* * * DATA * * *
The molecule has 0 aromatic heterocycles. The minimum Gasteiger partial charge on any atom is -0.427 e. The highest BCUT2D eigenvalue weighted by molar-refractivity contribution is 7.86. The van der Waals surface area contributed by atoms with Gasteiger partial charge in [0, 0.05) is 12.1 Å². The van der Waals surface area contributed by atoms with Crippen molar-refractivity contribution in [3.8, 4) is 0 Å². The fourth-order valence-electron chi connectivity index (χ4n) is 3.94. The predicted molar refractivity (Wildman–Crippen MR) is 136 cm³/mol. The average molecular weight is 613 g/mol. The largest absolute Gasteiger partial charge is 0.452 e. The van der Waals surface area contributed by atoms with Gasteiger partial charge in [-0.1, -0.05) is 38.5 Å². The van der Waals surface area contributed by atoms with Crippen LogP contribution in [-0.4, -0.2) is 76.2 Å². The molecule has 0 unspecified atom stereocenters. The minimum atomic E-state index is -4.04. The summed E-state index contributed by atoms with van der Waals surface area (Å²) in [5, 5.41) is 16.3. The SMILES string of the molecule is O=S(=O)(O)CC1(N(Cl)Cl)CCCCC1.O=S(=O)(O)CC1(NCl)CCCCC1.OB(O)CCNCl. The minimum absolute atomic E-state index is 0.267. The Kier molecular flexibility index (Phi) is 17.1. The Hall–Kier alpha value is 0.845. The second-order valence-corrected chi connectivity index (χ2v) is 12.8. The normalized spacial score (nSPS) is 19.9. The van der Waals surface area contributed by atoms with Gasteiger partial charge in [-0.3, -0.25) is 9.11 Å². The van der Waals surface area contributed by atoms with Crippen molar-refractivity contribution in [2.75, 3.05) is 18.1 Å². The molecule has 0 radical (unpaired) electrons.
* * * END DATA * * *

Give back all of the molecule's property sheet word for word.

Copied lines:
The molecule has 0 aromatic heterocycles. The minimum Gasteiger partial charge on any atom is -0.427 e. The highest BCUT2D eigenvalue weighted by molar-refractivity contribution is 7.86. The van der Waals surface area contributed by atoms with Gasteiger partial charge in [0, 0.05) is 12.1 Å². The van der Waals surface area contributed by atoms with Crippen molar-refractivity contribution in [3.8, 4) is 0 Å². The fourth-order valence-electron chi connectivity index (χ4n) is 3.94. The predicted molar refractivity (Wildman–Crippen MR) is 136 cm³/mol. The average molecular weight is 613 g/mol. The largest absolute Gasteiger partial charge is 0.452 e. The van der Waals surface area contributed by atoms with Gasteiger partial charge in [-0.1, -0.05) is 38.5 Å². The van der Waals surface area contributed by atoms with Crippen LogP contribution in [-0.4, -0.2) is 76.2 Å². The molecule has 0 unspecified atom stereocenters. The minimum atomic E-state index is -4.04. The summed E-state index contributed by atoms with van der Waals surface area (Å²) in [5, 5.41) is 16.3. The SMILES string of the molecule is O=S(=O)(O)CC1(N(Cl)Cl)CCCCC1.O=S(=O)(O)CC1(NCl)CCCCC1.OB(O)CCNCl. The minimum absolute atomic E-state index is 0.267. The Kier molecular flexibility index (Phi) is 17.1. The Hall–Kier alpha value is 0.845. The second-order valence-corrected chi connectivity index (χ2v) is 12.8. The normalized spacial score (nSPS) is 19.9. The van der Waals surface area contributed by atoms with Gasteiger partial charge in [-0.3, -0.25) is 9.11 Å². The van der Waals surface area contributed by atoms with Crippen molar-refractivity contribution in [2.75, 3.05) is 18.1 Å². The molecule has 0 radical (unpaired) electrons.